Burt v. Titlow - 12-414 (2013)
SUPREME COURT OF THE UNITED STATES
SHERRY L. BURT, WARDEN, PETITIONER v. VONLEE NICOLE TITLOW
on writ of certiorari to the united states court of appeals for the sixth circuit
[November 5, 2013]
Justice Ginsburg, concurring in the judgment.
While I join the Court’s judgment, I find dubious the Michigan Court of Appeals’ conclusion that Toca acted reasonably in light of Titlow’s protestations of innocence. Toca became Titlow’s counsel on the recommendation of the deputy sheriff to whom Titlow professed innocence. App. 298. As the Court rightly observes, Toca’s conduct was “far from exemplary.” Ante, at 10. With virtually no time to make an assessment of Titlow’s chances of prevailing at trial, and without consulting the lawyer who had negotiated Titlow’s plea, Toca told Titlow he could take the case to trial and win. App. 295 (Titlow’s uncontra- dicted averment). With Toca’s aid, Titlow’s plea was with- drawn just three days after Toca’s retention as defense counsel. At sentencing, the prosecutor volunteered that Titlow had been the “victim of some bad advice.” Id., at 291.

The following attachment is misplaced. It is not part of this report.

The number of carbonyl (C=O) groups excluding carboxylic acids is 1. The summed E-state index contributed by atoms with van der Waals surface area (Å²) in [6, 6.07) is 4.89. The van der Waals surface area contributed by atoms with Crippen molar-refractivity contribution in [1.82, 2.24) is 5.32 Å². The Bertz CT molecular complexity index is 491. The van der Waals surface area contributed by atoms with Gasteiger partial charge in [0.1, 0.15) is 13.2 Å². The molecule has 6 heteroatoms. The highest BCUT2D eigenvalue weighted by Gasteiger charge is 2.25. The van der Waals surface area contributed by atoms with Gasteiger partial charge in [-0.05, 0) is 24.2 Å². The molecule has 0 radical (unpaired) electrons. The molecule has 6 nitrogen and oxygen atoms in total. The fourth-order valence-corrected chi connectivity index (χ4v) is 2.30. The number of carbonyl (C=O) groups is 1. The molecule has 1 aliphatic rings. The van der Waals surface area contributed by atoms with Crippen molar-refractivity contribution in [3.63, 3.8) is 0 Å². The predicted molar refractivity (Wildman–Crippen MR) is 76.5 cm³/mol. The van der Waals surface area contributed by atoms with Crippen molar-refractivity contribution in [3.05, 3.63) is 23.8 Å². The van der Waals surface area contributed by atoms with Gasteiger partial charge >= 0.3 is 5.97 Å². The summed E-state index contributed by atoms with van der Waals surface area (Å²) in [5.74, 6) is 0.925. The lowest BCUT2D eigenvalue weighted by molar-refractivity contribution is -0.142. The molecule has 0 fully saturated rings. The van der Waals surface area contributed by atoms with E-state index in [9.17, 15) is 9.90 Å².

Nevertheless, one thing is crystal clear. The prosecutor’s agreement to the plea bargain hinged entirely on Titlow’s willingness to testify at her aunt’s trial. See App. 42–43, 45. Once Titlow reneged on that half of the deal, the bargain failed. Absent an extant bargain, there was nothing to renew. See Puckett v. United States, 556 U. S. 129, 137 (2009) (“Although the analogy may not hold in all respects, plea bargains are essentially contracts. . . . [W]hen one of the exchanged promises is not kept . . . we say that the contract was broken.”); Scott & Stuntz, Plea Bargaining as Contract, 101 Yale L. J. 1909, 1953 (1992) (“When defendants promise to plead guilty in return for government concessions and then do so, they are legally entitled to the concessions. At the same time, if the defendant fails to perform, the prosecutor need not perform either.” (footnote omitted)). In short, the prosecutor could not be ordered to “renew” a plea proposal never offered in the first place. With the plea offer no longer alive, Titlow was convicted after a trial free from reversible error. See App. 295. For these reasons, I join the Court’s judgment.